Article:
Across South Asia, most people do not place enough importance on preserving their documents from generation to generation, due to widespread illiteracy. About 30% of people in Assam are illiterate, and the keeping of birth certificates and other documents for 50-60 years, from generation to generation, is not normal.
Secondly, if Pakistan and Bangladesh started to conduct the NRC, what would be the impact of it? Because of 100 years of living together and the flexible migration culture everywhere on the Indian subcontinent until the 1950s, it was very normal to migrate from one place to another.
Thirdly, what will happen to Indian-origin citizens living in other countries around the world? In Malaysia, where about 7% of people have an Indian background, would another NRC there be accepted? Or consider Indians who are seeking the citizenship of Western countries by residing just four or five years there. Is it not enough to become an Indian citizen by residing in the country for 50 years, from generation to generation?
In recent years, the central leadership of the BJP often threatens to send Assam's "foreigners" to Bangladesh. As the majority of these "foreigners" are Muslim, there is a high possibility of pushing them into Bangladesh. A law was made in 2016 regarding the amendment of citizenship in which the non-Muslim's (Hindu, Christian, Sikhs, etc.) citizenship process was made easy. The BJP leaders are convincing the Hindu people that this issue won't hamper the Hindu people. So, within the law and appeal, non-Muslims, especially Hindus, may continue as citizens, but Muslim people will face a crisis. Along with the Kashmir issue, a number of initiatives by Modi's government made it crucial that Bengali Muslims be declared foreigners.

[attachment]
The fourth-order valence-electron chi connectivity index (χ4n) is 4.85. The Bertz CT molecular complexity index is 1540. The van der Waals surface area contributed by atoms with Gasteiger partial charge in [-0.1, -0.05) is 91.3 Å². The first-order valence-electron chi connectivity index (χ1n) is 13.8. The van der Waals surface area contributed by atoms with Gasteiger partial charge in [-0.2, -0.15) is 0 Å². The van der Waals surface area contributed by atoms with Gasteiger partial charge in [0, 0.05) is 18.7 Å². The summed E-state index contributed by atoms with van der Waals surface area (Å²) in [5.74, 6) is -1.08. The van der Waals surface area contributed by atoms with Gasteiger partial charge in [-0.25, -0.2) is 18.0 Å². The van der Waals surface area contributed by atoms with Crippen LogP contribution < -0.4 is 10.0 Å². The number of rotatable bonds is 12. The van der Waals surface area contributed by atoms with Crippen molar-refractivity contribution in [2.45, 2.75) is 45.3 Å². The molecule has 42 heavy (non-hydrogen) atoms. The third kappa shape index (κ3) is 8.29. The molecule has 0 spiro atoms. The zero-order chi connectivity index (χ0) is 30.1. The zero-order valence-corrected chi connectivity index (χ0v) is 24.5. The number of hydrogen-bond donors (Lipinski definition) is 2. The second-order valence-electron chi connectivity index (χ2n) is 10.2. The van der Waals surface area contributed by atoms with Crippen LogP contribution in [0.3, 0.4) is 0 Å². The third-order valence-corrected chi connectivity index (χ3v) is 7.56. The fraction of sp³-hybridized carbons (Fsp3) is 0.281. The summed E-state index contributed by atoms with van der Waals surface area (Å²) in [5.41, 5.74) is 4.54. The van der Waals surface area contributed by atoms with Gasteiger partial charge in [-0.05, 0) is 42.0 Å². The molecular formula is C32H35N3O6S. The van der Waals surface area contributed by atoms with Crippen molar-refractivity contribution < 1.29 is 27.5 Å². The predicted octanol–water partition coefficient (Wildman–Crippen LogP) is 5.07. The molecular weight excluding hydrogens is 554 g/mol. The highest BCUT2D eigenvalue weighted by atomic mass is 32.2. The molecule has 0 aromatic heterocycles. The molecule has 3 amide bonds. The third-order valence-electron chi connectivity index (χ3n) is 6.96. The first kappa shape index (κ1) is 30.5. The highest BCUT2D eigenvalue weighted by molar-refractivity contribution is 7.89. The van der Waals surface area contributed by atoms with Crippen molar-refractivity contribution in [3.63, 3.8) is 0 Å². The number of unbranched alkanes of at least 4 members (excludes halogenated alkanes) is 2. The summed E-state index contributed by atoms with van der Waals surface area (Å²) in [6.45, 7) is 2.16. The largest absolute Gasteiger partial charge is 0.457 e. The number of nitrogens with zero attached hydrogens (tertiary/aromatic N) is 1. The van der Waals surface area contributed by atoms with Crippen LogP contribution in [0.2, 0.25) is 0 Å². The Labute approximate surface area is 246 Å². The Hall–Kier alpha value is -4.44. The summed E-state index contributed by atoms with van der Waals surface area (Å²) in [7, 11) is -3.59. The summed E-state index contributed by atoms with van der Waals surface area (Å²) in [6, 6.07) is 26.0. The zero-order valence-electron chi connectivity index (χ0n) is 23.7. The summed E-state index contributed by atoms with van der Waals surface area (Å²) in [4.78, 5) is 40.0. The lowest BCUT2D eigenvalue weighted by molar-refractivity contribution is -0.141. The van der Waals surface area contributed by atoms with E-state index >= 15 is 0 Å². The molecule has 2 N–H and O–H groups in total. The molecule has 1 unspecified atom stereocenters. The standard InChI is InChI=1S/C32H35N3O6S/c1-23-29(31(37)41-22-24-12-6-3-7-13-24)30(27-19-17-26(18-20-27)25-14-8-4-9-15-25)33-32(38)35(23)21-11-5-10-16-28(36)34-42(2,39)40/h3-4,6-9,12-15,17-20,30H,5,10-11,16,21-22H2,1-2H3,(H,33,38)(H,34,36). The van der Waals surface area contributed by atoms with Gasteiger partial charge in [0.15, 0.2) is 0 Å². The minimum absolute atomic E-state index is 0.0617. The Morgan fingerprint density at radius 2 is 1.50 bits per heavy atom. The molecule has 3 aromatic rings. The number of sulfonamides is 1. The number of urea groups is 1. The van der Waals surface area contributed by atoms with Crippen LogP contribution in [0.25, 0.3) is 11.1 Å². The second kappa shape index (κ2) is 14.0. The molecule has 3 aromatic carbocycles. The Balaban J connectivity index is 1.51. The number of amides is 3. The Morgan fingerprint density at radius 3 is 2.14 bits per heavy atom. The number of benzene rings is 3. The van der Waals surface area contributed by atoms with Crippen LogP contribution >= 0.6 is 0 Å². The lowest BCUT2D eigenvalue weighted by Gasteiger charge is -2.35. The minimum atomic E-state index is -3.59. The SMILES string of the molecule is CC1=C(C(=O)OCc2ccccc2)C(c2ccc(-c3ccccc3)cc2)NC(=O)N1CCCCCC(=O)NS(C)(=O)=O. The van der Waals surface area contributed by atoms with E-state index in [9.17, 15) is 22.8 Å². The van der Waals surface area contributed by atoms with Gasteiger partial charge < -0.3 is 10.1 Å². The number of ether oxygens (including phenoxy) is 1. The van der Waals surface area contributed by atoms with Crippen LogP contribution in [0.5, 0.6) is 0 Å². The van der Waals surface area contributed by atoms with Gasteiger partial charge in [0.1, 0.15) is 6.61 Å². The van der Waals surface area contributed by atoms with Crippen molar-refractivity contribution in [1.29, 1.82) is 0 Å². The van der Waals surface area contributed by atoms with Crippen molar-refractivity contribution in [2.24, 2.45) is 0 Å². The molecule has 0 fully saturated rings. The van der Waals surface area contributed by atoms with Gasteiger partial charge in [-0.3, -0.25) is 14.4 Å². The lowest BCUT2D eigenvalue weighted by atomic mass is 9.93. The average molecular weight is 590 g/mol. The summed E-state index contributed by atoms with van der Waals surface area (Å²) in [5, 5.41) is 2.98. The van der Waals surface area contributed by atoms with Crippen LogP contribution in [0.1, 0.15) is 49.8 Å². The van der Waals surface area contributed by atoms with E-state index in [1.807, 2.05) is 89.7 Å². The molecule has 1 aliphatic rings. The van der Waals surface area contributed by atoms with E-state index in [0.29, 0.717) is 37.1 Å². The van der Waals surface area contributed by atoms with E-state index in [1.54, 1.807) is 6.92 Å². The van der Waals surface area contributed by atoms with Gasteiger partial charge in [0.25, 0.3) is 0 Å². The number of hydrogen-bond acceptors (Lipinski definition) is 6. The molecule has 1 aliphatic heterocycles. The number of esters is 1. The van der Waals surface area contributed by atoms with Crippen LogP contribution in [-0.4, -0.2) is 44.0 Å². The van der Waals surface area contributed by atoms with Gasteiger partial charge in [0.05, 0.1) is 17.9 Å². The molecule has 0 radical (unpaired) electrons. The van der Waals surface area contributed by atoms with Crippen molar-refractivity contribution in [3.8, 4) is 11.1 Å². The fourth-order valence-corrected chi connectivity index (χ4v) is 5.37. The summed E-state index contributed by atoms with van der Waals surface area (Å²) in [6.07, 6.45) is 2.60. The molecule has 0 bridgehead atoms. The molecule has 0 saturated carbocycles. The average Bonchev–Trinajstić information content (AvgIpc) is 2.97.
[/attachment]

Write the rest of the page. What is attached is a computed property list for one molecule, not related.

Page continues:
The world should be concerned
South Asia is facing two major crises in the Kashmir and Rohingya issue, and the world should also be concerned about this Assam issue before it grows as large as a humanitarian crisis. Though a number of international organizations, including the United Nations, have raised their concerns about this issue, that is not sufficient. The Modi government is trying to establish this as an internal issue, but is it actually an internal issue? When anyone is using the word "foreigner," another country is absolutely coming to the point.
* Ph.D. candidate in Politics and Social Science Program at Gazi University